For gaming, Infinix has introduced a new Dar-Link Game Boost Technology, which as per the company, reduces screen tearing, elevates touch panel response, and also enhances colour reproduction. So to test it out, I tested Call Of Duty: Mobile on the Infinix Hot 10S and the max graphics available were of ‘Medium’ quality in the game with high frames per second. The phone was able to handle the game without any issues and frame drops. The device didn’t even heat up but got a bit warm, which is very normal.
Battery Life: One of the best
The Infinix Hot 10S packs a 6000mAh battery cell, and we get a 10W charger in-box which is quite disappointing. The Redmi Note 10 comes with 33W fast charging while the other competitors have a minimum of 18W of fast charging speed. As a result, the phone took almost 2 hours to charge from 17% to 100%.
As slow as it was to charge the phone, even the battery depleted at the same impressive rate. Considering the 6000mAh cell has to power a 720p screen and is coupled with a battery efficient SoC, the battery life I got with the Infinix Hot 10S was admirable. The device got me through almost 2 days of light usage with a screen-on time of 9 hours 42 minutes. My usage included browsing, watching videos, typing on Docs, and more.
Even at this stage, there was 17% battery available which could have easily lasted me another hour or more. The standby drain was just 1 – 2% which was decent again. Long story short, you won’t be able to drain the phone in a single day, no matter how heavy a task you perform.
Camera: Surprising results, again
The Infinix Hot 10S gets a triple camera setup, including a 48MP primary lens with f/1.79 aperture, Quad-LED flash, a 2MP depth sensor, and an AI camera. On the front, there is an 8MP selfie camera with an f/2.0 aperture, dual-LED flash.
While I would have appreciated it if Infinix had equipped the phone with a wide-angle sensor which most of its competitors have, the existing setup is decent. The AI Lens doesn’t serve a bigger purpose compared to a wide-angle sensor, but it’s present whether you like it or not.
The camera app on the Infinix Hot 10S has quite a lot of features, including slow-motion, time-lapse, Document mode, Beauty mode, etc. The shutter speed was also blazing fast, and the phone saved the image as soon as I clicked the button but took some time for post-processing. There’s a dedicated 48-megapixel mode as well that separately uses the primary sensor to capture the shot.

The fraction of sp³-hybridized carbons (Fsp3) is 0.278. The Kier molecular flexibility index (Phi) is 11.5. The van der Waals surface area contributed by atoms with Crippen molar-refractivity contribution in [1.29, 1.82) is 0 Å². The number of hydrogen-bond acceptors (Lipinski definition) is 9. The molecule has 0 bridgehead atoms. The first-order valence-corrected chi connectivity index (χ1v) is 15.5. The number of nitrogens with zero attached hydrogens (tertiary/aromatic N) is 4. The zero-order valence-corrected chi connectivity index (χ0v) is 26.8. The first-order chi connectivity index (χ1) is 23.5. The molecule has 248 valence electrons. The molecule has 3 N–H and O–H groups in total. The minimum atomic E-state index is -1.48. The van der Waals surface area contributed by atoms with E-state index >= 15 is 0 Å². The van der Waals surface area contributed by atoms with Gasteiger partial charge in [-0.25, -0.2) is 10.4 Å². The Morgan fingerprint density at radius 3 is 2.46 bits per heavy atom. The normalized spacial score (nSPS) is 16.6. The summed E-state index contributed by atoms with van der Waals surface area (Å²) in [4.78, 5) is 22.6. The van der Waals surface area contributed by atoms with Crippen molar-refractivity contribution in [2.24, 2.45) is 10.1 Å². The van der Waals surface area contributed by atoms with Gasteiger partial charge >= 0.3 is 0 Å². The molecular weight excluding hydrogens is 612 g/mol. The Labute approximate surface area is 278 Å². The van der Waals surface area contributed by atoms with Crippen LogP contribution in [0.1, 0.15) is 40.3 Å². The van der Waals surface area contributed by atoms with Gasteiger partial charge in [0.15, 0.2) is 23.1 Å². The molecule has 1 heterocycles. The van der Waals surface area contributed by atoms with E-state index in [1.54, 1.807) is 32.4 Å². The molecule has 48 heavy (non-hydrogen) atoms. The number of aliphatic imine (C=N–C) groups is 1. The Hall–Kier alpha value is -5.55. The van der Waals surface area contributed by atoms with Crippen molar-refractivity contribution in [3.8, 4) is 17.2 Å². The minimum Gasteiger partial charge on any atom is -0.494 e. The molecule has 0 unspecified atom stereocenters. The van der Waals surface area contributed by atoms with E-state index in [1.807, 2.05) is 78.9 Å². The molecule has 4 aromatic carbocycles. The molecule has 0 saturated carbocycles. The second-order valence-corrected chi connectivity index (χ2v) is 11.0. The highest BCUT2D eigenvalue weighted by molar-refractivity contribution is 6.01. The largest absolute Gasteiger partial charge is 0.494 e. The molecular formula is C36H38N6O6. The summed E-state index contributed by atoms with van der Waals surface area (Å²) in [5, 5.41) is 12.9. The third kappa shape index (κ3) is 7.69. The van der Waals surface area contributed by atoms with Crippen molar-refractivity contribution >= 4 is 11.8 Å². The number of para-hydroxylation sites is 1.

The night mode shots did differ from the ones clicked with the mode off in terms of colours. The colours on the night mode shot were more saturated than the normal shot, but there was no improvement in details. The details in night shots were almost non-existent, and the pictures were soft.
Under artificial lighting, though, things changed up a bit, and I could get some decent shots with an average amount of detail. But the colours were inconsistent for some reason. For example, in the two shots above, the leaf colours are not exactly what they look like in real life, but the colours of the Buds Z charging case are almost identical to the real-life colour. The pictures were a bit soft, but then the final output looked decent.
The selfies clicked from the Infinix Hot 10S came out to be a bit soft. When zoomed in, you can notice the edges look softened while the skin tone is kept natural, which is how it should be. With a bright background, the camera tends to struggle a bit, and the exposure isn’t handled in the best way possible. The edge detection while clicking portraits was accurate, and the amount of blur was decent as well. You even get dual flash on the front for selfie lovers, which work well in brightening up the shot in the pitch darkness.
Shots clicked in broad daylight were impressively bright and with decent dynamic range. Even the colours in the shots were accurate to how they actually looked. While zooming in, the details were retained without any issues, and the picture was sharp enough.
However, when taking portrait shots of close up subjects, the colours were a bit over-saturated, in my opinion. But again, the picture didn’t miss out on any details and sharpness. The edge detection was accurate enough with a good amount of bokeh effect.